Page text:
Posted on February 12, 2014 by

Should I Take Supplements to Curb Cravings?

Posted on February 05, 2014 by

Controlling Your Cravings

Posted on January 13, 2014 by

Food cravings are real!  While hunger produces physical sensations such as  stomach growling, lightheadedness and weakness that signals your body for the need of fuel, food cravings are an intense desire for a specific food choice.  Normal hunger can be satisfied with a variety of foods while a craving can only be satisfied with a specific food, normally a sweet.

With that in mind, could there be a physiological component to cravings?  The answer is yes.  It is not all about will power. Neurochemicals and hormones play a large part in hunger,   cravings, fullness and satiety.

There are over seventy neurochemicals that have been identified that play a role in memory, appetite and mood. A few of them you may have heard of such as endorphins, serotonin and dopamine. In addition to these neurochemicals, hormones also play an important part in  cravings, hunger and satiety. They include insulin, cortisol, and leptin plus many more.

Let take a closer look at insulin. This is a hormone that is produced by the pancreatic cells and is responsible for regulating blood sugar levels. Since blood sugar is probably the single most important factor controlling appetite and mood, insulin is a key player in causing food cravings.

When we eat carbohydrates they are reduced to simple sugars. These sugars enter our blood stream and trigger an insulin release. The more refined foods containing ‘simple carbohydrates’, such as Dr. Clarks six C’s, lead to a quick release of insulin followed by a rapid drop in blood sugar (hypoglycemia) that triggers an intense need (craving) for more carbohydrates.

To eliminate or minimize this physiological aspect of cravings try:

Controlling your blood sugar swings by eating protein every few hours, at every meal as well as for snacks.  Keeping your carbohydrate levels below or equal to your protein   levels will help.

Avoiding those crunchy 6 C’s as well as rice, pasta, bread and potato.  These can raise your blood sugars fairly quickly.

Carrying protein-based snacks with you at all times. Never let yourself become famished.

Adding the mineral chromium picolinate has shown to be useful in curbing cravings.

Exercise helps get your mind off thinking about foods as well as utilize those excess sugars in your blood stream.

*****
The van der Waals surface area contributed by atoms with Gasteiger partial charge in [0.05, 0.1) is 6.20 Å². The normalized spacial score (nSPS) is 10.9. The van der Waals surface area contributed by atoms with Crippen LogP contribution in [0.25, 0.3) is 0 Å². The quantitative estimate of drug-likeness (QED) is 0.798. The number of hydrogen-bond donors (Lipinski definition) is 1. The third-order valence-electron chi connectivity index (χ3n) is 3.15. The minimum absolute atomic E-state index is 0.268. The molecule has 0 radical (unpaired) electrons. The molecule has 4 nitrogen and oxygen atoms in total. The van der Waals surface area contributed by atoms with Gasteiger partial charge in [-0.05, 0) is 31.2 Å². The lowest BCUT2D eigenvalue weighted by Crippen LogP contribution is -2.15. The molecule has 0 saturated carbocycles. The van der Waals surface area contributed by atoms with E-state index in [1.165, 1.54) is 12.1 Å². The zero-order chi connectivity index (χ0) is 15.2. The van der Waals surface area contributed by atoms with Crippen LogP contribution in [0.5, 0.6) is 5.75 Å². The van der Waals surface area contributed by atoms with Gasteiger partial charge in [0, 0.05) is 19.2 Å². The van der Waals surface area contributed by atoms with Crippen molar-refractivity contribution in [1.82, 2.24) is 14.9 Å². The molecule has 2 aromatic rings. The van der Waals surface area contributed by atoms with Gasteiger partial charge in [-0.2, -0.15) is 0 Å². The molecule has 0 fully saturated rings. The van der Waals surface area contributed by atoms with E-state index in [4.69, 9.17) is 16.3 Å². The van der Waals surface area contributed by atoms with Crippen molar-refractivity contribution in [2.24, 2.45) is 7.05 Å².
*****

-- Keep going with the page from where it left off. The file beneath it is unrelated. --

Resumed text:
Giving yourself a fifteen minute timeout.  Wait about fifteen minutes to see if the craving goes away.

 

Peanut Butter Fudge

Posted on December 27, 2013 by

This was a big hit at our December Open House so we are sharing the recipe!

 

Peanut Butter Fudge

Peanut Butter Fudge

Peanut Butter Fudge

1 Scoop Protizyme Peanut Butter Cookie Shake Mix

1/2 C Almond Flour

1/4 Teaspoon Salt

3 Tablespoons Coconut oil

4 Tablespoons Peanut Butter (Smooth)

Mix all the dry ingredients and add coconut oil until you get a paste-like consistency. Pack the mixture firmly into a 1 inch tray. Take 4 Tablespoons peanut butter and heat for 15 seconds. Melt the peanut butter in the microwave and pour it onto of the fudge, spreading it evenly. Cool in the fridge for 15 minutes. Then cut 12 bite-sized pieces and enjoy!

Protein 5g Carbs 2g

 

Back in the Groove

Posted on December 02, 2013 by

Thanksgiving weekend is behind us. No matter how you strayed, don’t wait to return to your healthy eating plan — every day you put it off makes it harder to get back on track. Here are their tips for making the transition a successful one.

Reclaim your spot!

Reclaim your spot!

Don’t avoid the scale
Go straight back to weighing in — get right back in the groove.

Commit, plan and journal
Make the promise to yourself before you even take the first steps. Then make grocery lists, prepare healthy snacks and meals, and write down every bite.

Get up and move

Exercise is not only a way to speed up the loss of pounds put back on, it will also improve your mental outlook.

I find that after a day (or, let’s be honest, a week or more!) of being out of control, it’s important to try to exercise first thing in the morning.   If I just make myself get out and take a 20 minute walk around the neighborhood, I am more motivated almost instantly. Early morning exercise wakes up my body and makes me feel like being healthier all day.

Think about the big picture
Weight gain over a vacation will not undo every bit of success you’ve had, so look at the big picture and move forward.

Sometimes the focus shifts from losing the weight to learning how to maintain. That means accepting the various ups and downs along the way. There will always be vacations and parties and holidays. We all need to learn how to enjoy these (without the guilt) and to get right back on plan to prevent the inevitable downward spiral that happens when we give up on ourselves and our goals.

Prepare for next time
The best advice I have for you is to not stray in the first place.

Christmas and New Years will bring on more temptations but by planning for these obstacles, you can & will succeed in making your weight loss goals!

Stress and Its Effect on Your Weight

Posted on November 20, 2013 by